In 1927, the 99th moved to Kelly Field, Texas, where it was assigned to the Air Corps Training Center. It was inactivated on 31 July. On 9 November 1928, it was reactivated at Mitchell Field, New York, and was equipped with a series of observation aircraft, and performed operational testing on the planes, and various variants over the next several years. With the creation of the GHQ Air Force on 1 March 1935, the group became the 9th Bombardment Group and the 99th became a bombardment squadron. With the new mission came new airplanes. The new bombardment squadron received American-made Martin B-10s in 1936 and Douglas B-18 Bolos in 1938. Squadron members trained hard learning the tactics and maneuvers of their new aircraft and new mission.
World War IIEdit
As part of the buildup of Air Corps forces in the Panama Canal Zone prior to the United States entry into World War II, the 99th was transferred to Rio Hato Field, Panama on 13 November 1940. It was almost immediately redesignated as the 99th Bombardment Squadron (Heavy), and equipped with Douglas B-18 Bolos. Its mission was to patrol the Pacific approaches to the Panama Canal.
Tragedy struck the 99th early in its Panama assignment. On 27 February 1941, one of its B-18As, piloted by 1st Lieutenant Jack L. Schoch and with six other crew members aboard, crashed into Panama Bay just off Venado Beach, with the loss of all on board. The cause of this mysterious loss were never determined, although rescue efforts continued late into the night. With its remaining four B-18As, the unit continued its intensive training program from its base at Rio Hato until, on 25 August 1941, it received one of the new Boeing B-17B Flying Fortresses assigned to the Command.
Just before the Pearl Harbor Attack, on 3 December, the Squadron was ordered to distant Zandrey Field, Dutch Guiana (by way of Piarco Airport, Trinidad), under an agreement with the Netherlands government-in-exile, by which the United States occupied the colony to protect bauxite mines. However, to the disappointment of the crews, the squadron had to leave its B-17 behind. It was, however, reinforced with additional B-18As, bringing squadron strength up to six aircraft. At Zandry, the unit shuttled from Zandery to Atkinson Field, British Guiana and, by January 1942, had eight Curtiss P-40C Warhawks assigned. The P-40s were, in actuality detached for airfield defense by the Trinidad Base Command, under which the 99th fell at the time.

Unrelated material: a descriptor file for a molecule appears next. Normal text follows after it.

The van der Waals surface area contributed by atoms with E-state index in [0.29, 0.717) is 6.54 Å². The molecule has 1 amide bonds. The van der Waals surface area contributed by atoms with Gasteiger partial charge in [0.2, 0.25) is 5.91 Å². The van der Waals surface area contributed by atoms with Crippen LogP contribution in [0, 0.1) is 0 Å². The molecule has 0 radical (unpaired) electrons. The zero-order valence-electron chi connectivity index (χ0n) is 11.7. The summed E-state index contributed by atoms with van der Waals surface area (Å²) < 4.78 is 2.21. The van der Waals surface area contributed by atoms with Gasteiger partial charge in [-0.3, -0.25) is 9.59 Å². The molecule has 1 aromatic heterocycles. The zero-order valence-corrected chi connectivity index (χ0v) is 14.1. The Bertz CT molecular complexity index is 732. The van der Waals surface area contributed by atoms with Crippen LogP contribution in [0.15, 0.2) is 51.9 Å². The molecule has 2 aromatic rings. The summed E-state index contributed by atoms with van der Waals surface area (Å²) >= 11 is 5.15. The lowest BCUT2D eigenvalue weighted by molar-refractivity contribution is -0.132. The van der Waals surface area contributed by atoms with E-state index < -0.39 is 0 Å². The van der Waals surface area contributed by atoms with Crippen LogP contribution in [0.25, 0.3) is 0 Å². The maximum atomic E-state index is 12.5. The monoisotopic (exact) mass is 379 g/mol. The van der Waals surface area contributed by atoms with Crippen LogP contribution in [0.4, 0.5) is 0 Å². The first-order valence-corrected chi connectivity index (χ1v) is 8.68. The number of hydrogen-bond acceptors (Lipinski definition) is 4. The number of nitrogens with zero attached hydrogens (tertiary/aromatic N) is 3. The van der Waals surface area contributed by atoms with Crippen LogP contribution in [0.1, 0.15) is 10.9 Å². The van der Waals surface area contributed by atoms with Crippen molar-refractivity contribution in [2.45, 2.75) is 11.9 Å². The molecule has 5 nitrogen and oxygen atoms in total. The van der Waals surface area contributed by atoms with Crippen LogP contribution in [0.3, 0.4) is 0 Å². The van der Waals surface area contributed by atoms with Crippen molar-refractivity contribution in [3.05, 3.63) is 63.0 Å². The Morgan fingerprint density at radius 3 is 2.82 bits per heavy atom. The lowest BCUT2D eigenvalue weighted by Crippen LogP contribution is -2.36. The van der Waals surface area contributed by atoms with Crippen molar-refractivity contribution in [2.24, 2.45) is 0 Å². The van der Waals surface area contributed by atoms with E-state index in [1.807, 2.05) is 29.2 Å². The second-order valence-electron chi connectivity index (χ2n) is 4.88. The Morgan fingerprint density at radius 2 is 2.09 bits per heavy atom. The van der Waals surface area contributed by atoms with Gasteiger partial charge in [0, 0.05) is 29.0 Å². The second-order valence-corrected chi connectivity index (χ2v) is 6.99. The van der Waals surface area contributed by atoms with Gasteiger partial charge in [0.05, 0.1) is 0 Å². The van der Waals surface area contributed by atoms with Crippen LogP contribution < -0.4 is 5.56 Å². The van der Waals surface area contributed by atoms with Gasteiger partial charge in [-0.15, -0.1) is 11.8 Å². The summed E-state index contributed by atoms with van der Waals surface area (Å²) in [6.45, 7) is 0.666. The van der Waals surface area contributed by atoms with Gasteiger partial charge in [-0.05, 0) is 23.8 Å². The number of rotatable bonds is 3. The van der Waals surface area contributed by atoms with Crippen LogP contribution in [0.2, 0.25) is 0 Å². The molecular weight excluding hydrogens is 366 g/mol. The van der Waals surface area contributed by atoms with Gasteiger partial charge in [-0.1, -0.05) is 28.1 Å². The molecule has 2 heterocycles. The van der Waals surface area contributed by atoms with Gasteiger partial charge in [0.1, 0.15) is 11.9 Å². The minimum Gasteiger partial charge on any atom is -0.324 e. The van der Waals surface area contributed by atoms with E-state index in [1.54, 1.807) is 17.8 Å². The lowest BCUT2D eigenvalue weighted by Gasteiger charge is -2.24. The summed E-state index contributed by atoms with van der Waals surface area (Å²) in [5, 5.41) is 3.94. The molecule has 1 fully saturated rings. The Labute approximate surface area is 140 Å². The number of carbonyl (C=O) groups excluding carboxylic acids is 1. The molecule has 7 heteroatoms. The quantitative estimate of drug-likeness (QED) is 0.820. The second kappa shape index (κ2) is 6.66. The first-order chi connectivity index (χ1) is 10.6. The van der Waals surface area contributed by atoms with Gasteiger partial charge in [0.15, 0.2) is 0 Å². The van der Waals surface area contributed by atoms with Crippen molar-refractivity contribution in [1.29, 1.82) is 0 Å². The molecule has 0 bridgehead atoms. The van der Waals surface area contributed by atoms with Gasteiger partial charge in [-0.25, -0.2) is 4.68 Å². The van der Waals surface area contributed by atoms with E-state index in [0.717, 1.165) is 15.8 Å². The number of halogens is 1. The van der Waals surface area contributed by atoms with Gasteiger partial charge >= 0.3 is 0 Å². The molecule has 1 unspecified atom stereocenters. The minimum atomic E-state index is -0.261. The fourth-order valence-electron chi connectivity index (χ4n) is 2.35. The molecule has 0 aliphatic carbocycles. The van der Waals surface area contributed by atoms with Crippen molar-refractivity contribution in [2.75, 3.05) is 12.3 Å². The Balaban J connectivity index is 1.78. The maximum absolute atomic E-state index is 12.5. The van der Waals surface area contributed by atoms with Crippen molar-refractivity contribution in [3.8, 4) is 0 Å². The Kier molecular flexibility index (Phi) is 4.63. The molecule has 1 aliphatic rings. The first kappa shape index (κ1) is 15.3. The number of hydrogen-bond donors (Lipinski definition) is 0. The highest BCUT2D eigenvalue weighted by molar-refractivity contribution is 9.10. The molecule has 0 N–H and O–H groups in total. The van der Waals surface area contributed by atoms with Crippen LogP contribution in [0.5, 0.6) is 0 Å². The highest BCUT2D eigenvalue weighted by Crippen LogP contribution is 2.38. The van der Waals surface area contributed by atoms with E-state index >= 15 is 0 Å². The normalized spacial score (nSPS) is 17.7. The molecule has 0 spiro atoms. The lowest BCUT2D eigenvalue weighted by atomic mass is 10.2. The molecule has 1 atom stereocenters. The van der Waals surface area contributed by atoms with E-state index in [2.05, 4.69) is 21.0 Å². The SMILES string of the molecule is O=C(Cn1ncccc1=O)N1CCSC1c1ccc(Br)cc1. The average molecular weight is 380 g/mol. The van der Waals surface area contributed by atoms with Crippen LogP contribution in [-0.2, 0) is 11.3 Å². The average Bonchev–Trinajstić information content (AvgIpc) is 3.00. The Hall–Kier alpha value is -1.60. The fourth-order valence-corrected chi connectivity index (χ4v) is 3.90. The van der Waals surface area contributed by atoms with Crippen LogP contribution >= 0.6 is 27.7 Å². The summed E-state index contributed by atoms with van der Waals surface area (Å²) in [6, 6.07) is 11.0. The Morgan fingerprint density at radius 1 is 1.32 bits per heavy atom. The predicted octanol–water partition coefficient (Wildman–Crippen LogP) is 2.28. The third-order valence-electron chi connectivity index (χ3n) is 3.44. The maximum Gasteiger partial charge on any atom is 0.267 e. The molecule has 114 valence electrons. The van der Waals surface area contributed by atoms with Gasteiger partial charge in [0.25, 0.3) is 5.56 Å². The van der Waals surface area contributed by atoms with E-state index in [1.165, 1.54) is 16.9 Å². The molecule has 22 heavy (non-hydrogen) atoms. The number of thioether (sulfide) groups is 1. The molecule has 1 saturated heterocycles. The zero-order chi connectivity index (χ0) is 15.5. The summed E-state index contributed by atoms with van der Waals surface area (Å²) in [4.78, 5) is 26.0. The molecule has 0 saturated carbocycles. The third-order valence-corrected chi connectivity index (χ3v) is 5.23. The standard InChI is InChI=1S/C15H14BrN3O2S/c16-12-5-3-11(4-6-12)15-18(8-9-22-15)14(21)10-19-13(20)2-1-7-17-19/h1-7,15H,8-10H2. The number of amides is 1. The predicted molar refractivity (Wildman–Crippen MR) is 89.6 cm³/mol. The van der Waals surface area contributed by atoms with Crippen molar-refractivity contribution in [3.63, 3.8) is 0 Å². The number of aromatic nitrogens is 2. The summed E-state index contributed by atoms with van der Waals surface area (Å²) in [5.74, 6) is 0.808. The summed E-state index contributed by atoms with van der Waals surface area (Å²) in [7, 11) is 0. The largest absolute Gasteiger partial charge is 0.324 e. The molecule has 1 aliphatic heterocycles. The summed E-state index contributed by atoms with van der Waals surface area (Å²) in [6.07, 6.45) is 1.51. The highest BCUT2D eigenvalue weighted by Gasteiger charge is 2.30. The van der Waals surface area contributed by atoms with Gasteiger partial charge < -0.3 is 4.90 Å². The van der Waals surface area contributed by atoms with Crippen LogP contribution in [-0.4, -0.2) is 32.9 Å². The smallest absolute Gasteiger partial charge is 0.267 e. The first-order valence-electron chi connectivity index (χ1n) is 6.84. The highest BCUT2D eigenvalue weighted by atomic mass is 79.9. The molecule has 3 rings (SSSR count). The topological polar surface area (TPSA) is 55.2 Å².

The intensive flying of the first two months of the war soon took its toll, however, and by the end of February 1942, the squadron was forced to report that it had but three B-18A's operational at Zandery and that " .... none of them are airworthy at this time." Apparently the unit was quickly reinforced and by 1 March strength was back up to six aircraft, and seven combat crews, all of whom had more than 12 months experience.
Operations From Zandry Field consisted of coastal, convoy and anti-submarine patrols until 31 October 1942. Just prior to which time the 4th Antisubmarine Squadron was attached to the Squadron between 9 and 16 October. At this point AAF Antisubmarine Command took over the mission of the 99th and the men and aircraft of the squadron were reassigned. The squadron was detached from Sixth Air Force and reassigned to Orlando Army Air Base, Florida, without personnel or equipment, where it became part of the Army Air Forces School of Applied Tactics (AAFSAT) in central and northern Florida.
At the AAFSAT, the squadron trained units at various airfields in central and northern Florida, the squadron trained cadres for 44 bomb groups in organization and operations, performed bombing pattern tests, experimented with 3-plane formations to attack moving ships, and performed over a hundred equipment tests.
B-29 Superfortress eraEdit
On 3 March 1944, the squadron was again moved without personnel or equipment to Dalhart Army Air Field, Texas, where the 99th was assigned to the 313th Bombardment Wing, with a mission to organize and train for Boeing B-29 Superfortressoperations in the Western Pacific. The 99th helped to develop operational bombardment tactics and tested special devices and equipment during this time.
In 1944 the 99th moved to Dalhart Army Air Field, Texas, where it began training on the new Superfortress as part of the 313th Bombardment Wing, to organize and train for B-29 operations in the Western Pacific. The 99th helped to develop operational bombardment tactics and tested special devices and equipment during this time. It then moved to McCook Army Air Field, Nebraska, in May 1944 where it trained in earnest for its own combat deployment.
After six months in the new B-29, the 99th transferred to North Field (Tinian), in the Mariana Islands, just east of the Philippines. Arriving at Tinian on 28 December 1944, the 99th Bombardment Squadron, Very Heavy flew its first bombing raids on 27, 29 and 31 January 1945, against Japanese installations in the northern Marianas. On 25 February the 99th joined an all-out Allied effort against Tokyo's port and industrial areas.